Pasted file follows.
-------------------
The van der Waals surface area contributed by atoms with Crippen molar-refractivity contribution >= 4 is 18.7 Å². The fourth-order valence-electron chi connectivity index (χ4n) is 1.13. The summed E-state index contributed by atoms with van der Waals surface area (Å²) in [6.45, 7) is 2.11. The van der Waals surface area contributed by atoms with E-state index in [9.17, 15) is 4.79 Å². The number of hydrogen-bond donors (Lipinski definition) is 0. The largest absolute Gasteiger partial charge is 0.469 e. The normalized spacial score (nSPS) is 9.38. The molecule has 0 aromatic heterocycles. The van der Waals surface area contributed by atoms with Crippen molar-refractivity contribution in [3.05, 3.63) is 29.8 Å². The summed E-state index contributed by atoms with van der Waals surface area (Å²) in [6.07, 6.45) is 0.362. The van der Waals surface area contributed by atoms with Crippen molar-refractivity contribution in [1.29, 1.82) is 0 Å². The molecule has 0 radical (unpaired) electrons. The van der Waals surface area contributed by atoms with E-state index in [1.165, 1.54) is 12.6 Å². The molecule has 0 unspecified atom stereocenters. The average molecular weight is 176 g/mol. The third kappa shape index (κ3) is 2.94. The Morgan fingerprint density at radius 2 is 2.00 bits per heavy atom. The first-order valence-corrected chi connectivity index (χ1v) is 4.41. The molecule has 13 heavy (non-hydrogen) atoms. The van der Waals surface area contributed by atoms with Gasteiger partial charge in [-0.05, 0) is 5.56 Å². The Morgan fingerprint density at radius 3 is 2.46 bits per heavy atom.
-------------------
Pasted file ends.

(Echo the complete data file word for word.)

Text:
The van der Waals surface area contributed by atoms with Crippen molar-refractivity contribution >= 4 is 18.7 Å². The fourth-order valence-electron chi connectivity index (χ4n) is 1.13. The summed E-state index contributed by atoms with van der Waals surface area (Å²) in [6.45, 7) is 2.11. The van der Waals surface area contributed by atoms with E-state index in [9.17, 15) is 4.79 Å². The number of hydrogen-bond donors (Lipinski definition) is 0. The largest absolute Gasteiger partial charge is 0.469 e. The normalized spacial score (nSPS) is 9.38. The molecule has 0 aromatic heterocycles. The van der Waals surface area contributed by atoms with Crippen molar-refractivity contribution in [3.05, 3.63) is 29.8 Å². The summed E-state index contributed by atoms with van der Waals surface area (Å²) in [6.07, 6.45) is 0.362. The van der Waals surface area contributed by atoms with Crippen molar-refractivity contribution in [1.29, 1.82) is 0 Å². The molecule has 0 radical (unpaired) electrons. The van der Waals surface area contributed by atoms with E-state index in [1.165, 1.54) is 12.6 Å². The molecule has 0 unspecified atom stereocenters. The average molecular weight is 176 g/mol. The third kappa shape index (κ3) is 2.94. The Morgan fingerprint density at radius 2 is 2.00 bits per heavy atom. The first-order valence-corrected chi connectivity index (χ1v) is 4.41. The molecule has 13 heavy (non-hydrogen) atoms. The van der Waals surface area contributed by atoms with Gasteiger partial charge in [-0.05, 0) is 5.56 Å². The Morgan fingerprint density at radius 3 is 2.46 bits per heavy atom.